British Polish Chamber and the Power of Volunteering
From the London Olympics 2012 through Waterloo2000 to Warsaw
Members of the British Polish Chamber of Commerce (BPCC) and representatives of the Ministry of Economic Development, the national police force and the City of Łódź Expo 2020 gathered at the chamber’s Warsaw office in September for a meeting of the CSR Policy Group, to discuss how best to initiate projects based on volunteering, and the benefits of doing so.
Guest speaker David Huse OBE shared lessons he’d learned from his experience of designing and running the London Olympics 2012 volunteer programme and from leading the activities that commemorated the 200th anniversary of the Battle of Waterloo last year. Mr Huse also has extensive experience working with the Home Office and UK police on designing and implementing volunteering programmes
The UK defines volunteering as both formal and informal with the emerging trend of 'micro volunteering' sitting alongside both.
David shared his experience of running big event volunteering programmes and some of the key challenges associated with that. Specifically, he talked about the need to plan the volunteer journey, of the funnel effect of attracting enough applicants in at the start, of managing applicants and volunteers over a long period of time, the need to over communicate to keep them interested and of adding other programmes in alongside to allow opportunities for skill building.
London took learnings from New York and implemented a programme called Team London based on the New York Cities of Service programme. This web based City volunteer programme is a one-stop shop for all volunteer related opportunities.
David contrasted his work on London 2012 with working with the UK Police and Home Office and transferring the principles of the 2012 Olympics to ongoing volunteering programmes. Many of the principles are the same. Namely the need to map out a volunteer journey, determine a communication and marketing plan, retain and motivate the volunteers against a clear and defined role. A demand rather than supply lead model.
David also worked with the National Trust on a business/employee lead volunteer programme.
Measuring the impact of volunteering is important not just for the volunteers and programme owners but for all key stakeholders. David talked about some of the work he has been involved in on this.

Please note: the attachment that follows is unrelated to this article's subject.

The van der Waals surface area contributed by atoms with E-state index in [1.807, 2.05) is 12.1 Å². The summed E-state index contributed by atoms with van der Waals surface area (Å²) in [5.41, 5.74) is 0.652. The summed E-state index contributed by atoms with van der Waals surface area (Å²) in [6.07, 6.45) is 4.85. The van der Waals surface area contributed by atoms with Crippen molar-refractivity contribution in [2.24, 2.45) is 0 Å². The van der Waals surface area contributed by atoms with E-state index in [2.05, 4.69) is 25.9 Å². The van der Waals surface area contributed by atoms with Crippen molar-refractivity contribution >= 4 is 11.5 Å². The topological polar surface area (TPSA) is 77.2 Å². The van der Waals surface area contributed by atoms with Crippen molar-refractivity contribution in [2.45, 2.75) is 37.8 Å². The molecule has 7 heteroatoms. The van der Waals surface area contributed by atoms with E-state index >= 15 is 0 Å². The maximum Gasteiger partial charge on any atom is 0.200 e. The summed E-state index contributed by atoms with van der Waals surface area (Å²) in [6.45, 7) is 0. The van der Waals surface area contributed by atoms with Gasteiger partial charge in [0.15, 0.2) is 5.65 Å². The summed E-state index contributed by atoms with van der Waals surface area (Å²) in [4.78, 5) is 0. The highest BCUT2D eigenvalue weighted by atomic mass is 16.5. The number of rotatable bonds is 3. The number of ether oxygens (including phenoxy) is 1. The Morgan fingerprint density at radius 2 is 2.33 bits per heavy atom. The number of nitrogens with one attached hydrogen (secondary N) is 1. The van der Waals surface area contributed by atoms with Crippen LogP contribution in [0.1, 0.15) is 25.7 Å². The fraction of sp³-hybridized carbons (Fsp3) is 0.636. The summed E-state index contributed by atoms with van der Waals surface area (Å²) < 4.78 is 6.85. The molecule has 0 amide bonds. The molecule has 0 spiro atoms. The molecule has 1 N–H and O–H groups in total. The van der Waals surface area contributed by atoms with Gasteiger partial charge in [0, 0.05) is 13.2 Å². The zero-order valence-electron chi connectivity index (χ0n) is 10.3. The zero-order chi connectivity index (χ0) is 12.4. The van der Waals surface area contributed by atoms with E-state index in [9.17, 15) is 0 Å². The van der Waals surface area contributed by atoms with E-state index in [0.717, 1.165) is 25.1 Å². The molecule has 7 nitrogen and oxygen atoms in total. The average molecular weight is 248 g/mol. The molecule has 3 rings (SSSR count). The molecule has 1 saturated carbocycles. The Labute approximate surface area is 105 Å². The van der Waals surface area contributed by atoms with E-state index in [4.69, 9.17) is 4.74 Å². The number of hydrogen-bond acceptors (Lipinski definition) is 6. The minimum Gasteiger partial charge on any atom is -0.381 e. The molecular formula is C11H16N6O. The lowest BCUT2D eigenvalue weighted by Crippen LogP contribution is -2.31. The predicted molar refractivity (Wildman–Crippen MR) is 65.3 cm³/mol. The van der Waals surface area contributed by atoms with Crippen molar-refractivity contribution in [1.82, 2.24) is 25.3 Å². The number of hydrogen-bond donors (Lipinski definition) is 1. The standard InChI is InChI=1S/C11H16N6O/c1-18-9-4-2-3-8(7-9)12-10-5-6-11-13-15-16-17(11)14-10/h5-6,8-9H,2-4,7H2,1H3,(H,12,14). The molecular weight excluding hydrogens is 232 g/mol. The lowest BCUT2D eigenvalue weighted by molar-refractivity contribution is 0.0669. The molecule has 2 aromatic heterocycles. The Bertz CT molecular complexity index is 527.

The key lessons David drew from managing both the volunteering programme of London Olympics and Wateroo200 are:
- Always check people’s motivations for volunteering
- Legacy is equally important as delivery
- Involve commercial partners in every aspect - do not underestimate expertise contribution (‘give us your people’s time, we’ll give you back skilled employees’)
- You must win “hearts and minds”
David’s presentation was followed by discussion moderated by BPCC chief advisor, Michael Dembinski, with a goal to understand what elements may be valuable and transferable to practices in Poland now and in the future.
There was an interesting debate surrounding the differences between the UK and Polish approach to volunteering – and indeed charitable activities in general. Some stem from cultural differences and the UK’s stable and (relatively) tranquil history, as many UK charities date back over a century or so. However, experiences with volunteering at events such as the UEFA Euro2012 football championships or this year’s World Youth Days (which alone attracted 20,000 volunteers), showed that Poland is capable of rolling out large-scale volunteering programmes.
However, it was said that in Poland, neither employer nor potential employee looks to the CV for volunteering experience, whereas in the UK, employers will often ask about this. A change of attitude here is needed to boost the perceived value of volunteering.
The discussion moved on to the value of seconding managers and employees for volunteer programmes, a good example of which was presented by BPCC member Habitat for Humanity, showing how corporate employees from around the world took time off from their paid work to fly to Poland and help build sheltered housing for vulnerable young adults.
It was agreed that before engaging in any volunteer based programme, the employer must know the answer to one crucial question: What do you need them to experience, so they are better employees when they return to work?
The presentation by David Huse is available here.